Growing Vegetables from Seed

Growing vegetables from seed can save you the cost of buying expensive ready-to-plant vegetable plants.


| February 2012 Web



Thrifty Gardening

Whether you're moving into your first apartment or condo, upgrading to a house, or downsizing to smaller digs, “Thrifty Gardening: From the Ground Up,” by Marjorie Harris, shares the best tips on how to create a beautiful garden for any space—all on a budget.

Photo Courtesy House of Anansi Press

Starting vegetables from seed is a simple way for both novice and experienced gardeners to save money and delve into the exciting (and delicious!) world of heritage plants. In this excerpt from Thrifty Gardening: From the Ground Up (House of Anansi Press, 2012), author Marjorie Harris gives some easy-to-follow advice on growing vegetables from seed. This excerpt is taken from Chapter 6, The Thrifty Propagator.

Growing Vegetables from Seed

Some people find growing vegetables from seed intimidating. I certainly did when I had my very first garden, but I’d seen my parents do it so I did what they did: I fluffed up the soil really well, created rows to sow the seeds in, stuck twigs in the ground at the end of each row and tied strings between twigs (to attach the seed package to), and had boards to stand on between rows so I wouldn’t compact the soil. That much I’d absorbed by osmosis. I knew enough to water regularly, to thin when necessary, and to pull out weeds. We grew our own vegetables long before it was a trend in the city.

Buying plants is expensive. One tomato plant ready to pop into the ground can cost $4, but you can buy twenty tomato seeds for that amount of money. To be absolutely thrifty, form a co-operative. Choose the seeds that will grow well in your neighbourhood, divvy up the cost of seed with friends, and go into production. Even more interesting is the return of heritage seed-saving. A heritage plant is one that has a long history that can be traced back to its origins. It has not been altered by our modern technology. And if there are variants, they are odd or different because nature intended them to be that way. Until a very few years ago, saving heritage seeds was back there with the dinosaurs. Who needs them when we can get these fancy new hybrids with their guaranteed times for harvest and predictable uniformity? But now people have discovered the flavour and uniqueness of heritage vegetables, and are keen to preserve them for the future.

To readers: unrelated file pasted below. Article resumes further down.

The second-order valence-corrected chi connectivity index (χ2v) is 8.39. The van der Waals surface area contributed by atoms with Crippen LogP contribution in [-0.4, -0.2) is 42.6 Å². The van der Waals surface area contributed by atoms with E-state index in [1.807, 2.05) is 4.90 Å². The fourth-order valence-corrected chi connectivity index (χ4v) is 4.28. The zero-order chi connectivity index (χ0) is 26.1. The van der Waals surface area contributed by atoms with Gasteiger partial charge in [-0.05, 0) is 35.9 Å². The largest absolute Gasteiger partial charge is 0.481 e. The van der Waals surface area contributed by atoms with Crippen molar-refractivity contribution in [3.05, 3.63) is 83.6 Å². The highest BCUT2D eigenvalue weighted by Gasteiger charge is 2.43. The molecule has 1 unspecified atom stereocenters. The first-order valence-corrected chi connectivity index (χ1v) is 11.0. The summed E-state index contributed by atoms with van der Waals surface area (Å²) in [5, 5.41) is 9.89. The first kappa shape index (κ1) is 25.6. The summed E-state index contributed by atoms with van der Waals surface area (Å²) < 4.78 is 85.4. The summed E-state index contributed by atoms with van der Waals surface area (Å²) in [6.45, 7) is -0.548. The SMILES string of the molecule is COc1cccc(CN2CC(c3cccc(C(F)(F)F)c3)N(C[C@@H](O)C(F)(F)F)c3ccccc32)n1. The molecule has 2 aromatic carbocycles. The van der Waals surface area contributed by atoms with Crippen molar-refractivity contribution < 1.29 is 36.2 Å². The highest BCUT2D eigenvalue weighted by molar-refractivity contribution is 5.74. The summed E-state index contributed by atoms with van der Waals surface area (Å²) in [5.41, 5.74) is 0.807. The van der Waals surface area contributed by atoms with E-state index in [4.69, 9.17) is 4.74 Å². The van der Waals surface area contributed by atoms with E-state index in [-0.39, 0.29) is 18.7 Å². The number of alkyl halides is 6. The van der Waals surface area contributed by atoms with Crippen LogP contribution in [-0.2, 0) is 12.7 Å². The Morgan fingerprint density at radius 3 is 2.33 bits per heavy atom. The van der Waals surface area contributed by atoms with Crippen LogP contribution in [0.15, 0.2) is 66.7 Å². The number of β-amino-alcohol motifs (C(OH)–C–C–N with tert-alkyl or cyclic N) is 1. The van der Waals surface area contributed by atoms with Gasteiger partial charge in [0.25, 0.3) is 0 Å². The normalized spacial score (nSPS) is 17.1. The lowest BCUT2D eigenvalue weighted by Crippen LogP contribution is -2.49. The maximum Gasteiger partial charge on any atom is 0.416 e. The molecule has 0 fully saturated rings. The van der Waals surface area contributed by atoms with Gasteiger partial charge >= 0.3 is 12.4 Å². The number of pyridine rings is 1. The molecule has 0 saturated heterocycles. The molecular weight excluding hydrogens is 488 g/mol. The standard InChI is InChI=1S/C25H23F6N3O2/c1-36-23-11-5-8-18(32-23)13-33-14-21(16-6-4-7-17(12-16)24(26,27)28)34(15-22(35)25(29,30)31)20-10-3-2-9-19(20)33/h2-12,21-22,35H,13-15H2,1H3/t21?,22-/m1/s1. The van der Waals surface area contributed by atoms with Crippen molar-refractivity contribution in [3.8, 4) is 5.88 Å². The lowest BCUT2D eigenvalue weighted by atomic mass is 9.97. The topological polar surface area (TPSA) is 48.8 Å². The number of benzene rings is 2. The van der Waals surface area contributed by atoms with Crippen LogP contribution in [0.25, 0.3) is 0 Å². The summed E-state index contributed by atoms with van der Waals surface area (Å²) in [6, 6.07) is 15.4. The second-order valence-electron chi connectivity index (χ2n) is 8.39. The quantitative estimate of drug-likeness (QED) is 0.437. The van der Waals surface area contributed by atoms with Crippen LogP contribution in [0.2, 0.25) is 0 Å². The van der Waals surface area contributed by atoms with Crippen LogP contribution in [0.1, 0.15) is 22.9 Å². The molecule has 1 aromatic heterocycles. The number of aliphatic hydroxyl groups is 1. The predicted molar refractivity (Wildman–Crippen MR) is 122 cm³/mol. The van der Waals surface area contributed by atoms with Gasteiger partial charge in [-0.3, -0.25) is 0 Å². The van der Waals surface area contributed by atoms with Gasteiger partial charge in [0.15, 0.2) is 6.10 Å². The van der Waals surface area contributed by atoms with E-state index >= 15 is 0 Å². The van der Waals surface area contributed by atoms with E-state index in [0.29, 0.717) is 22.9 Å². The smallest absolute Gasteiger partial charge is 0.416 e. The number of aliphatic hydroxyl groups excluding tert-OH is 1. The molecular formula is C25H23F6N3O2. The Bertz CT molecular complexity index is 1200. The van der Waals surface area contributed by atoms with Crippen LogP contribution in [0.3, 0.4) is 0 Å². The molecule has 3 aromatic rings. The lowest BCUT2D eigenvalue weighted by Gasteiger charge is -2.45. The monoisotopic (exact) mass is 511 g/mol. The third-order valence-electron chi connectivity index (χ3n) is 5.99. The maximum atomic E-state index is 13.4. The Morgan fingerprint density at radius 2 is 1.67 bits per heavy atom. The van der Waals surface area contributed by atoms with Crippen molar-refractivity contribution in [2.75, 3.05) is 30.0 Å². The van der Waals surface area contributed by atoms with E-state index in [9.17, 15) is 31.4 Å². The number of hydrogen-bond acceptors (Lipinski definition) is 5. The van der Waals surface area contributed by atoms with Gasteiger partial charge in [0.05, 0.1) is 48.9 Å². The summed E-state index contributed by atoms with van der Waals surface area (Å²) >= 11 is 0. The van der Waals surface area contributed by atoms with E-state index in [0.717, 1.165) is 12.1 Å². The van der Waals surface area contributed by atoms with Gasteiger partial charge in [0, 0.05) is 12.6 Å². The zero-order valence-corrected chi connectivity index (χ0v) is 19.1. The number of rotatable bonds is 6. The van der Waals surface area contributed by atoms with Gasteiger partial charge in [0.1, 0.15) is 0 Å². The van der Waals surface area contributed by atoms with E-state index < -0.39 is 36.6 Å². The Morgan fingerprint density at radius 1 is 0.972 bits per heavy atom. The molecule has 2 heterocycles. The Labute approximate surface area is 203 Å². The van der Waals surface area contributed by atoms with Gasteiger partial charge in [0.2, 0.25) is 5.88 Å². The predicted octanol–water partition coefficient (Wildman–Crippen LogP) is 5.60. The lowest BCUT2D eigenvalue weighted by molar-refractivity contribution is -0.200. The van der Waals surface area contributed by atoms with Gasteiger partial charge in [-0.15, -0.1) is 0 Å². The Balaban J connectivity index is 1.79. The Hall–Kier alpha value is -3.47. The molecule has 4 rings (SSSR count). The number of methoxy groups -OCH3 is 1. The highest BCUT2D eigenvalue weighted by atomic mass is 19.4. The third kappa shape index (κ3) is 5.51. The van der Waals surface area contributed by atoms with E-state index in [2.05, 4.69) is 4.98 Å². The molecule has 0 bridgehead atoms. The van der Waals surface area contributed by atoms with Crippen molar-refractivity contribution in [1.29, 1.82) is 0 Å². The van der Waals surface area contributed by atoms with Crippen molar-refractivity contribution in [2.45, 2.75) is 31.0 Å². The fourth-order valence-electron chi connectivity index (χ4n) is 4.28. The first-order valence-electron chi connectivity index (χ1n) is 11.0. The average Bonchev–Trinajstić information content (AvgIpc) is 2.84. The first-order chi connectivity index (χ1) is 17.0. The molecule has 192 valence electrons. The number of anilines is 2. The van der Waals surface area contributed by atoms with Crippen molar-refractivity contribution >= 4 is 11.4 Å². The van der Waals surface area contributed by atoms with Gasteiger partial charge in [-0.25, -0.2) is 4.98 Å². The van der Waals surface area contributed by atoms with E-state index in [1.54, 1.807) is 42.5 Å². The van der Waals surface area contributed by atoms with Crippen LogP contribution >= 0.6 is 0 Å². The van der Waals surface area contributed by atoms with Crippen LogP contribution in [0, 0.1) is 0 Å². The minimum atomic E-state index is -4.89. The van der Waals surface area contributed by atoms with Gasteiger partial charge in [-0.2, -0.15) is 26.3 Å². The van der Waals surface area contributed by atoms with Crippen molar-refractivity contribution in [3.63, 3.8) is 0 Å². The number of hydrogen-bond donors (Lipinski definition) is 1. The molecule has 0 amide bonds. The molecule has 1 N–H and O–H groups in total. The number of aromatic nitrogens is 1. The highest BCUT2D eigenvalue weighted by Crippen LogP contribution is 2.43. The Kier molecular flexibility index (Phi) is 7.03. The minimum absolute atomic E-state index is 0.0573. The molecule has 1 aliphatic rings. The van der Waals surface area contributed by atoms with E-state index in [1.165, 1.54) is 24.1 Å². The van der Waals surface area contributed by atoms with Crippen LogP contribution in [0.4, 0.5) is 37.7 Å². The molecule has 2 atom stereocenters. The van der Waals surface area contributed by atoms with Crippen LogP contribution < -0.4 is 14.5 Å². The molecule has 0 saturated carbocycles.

Sonia Day, author of Incredible Edibles, says the best vegetables and herbs to grow from seed are:

• beets
• carrots
• dill
• green beans
• peas
• lettuce
• soybeans
• summer savory
• summer squash
• tomato
• basil

Here are Sonia’s easy, step-by-step instructions on propagating vegetables by seed:





elderberry, echinacea, bee hive

MOTHER EARTH NEWS FAIR

Feb. 17-18, 2018
Belton, Texas

Sit in on dozens of practical workshops from the leading authorities on Natural Health, Organic Gardening, Real Food and more!

LEARN MORE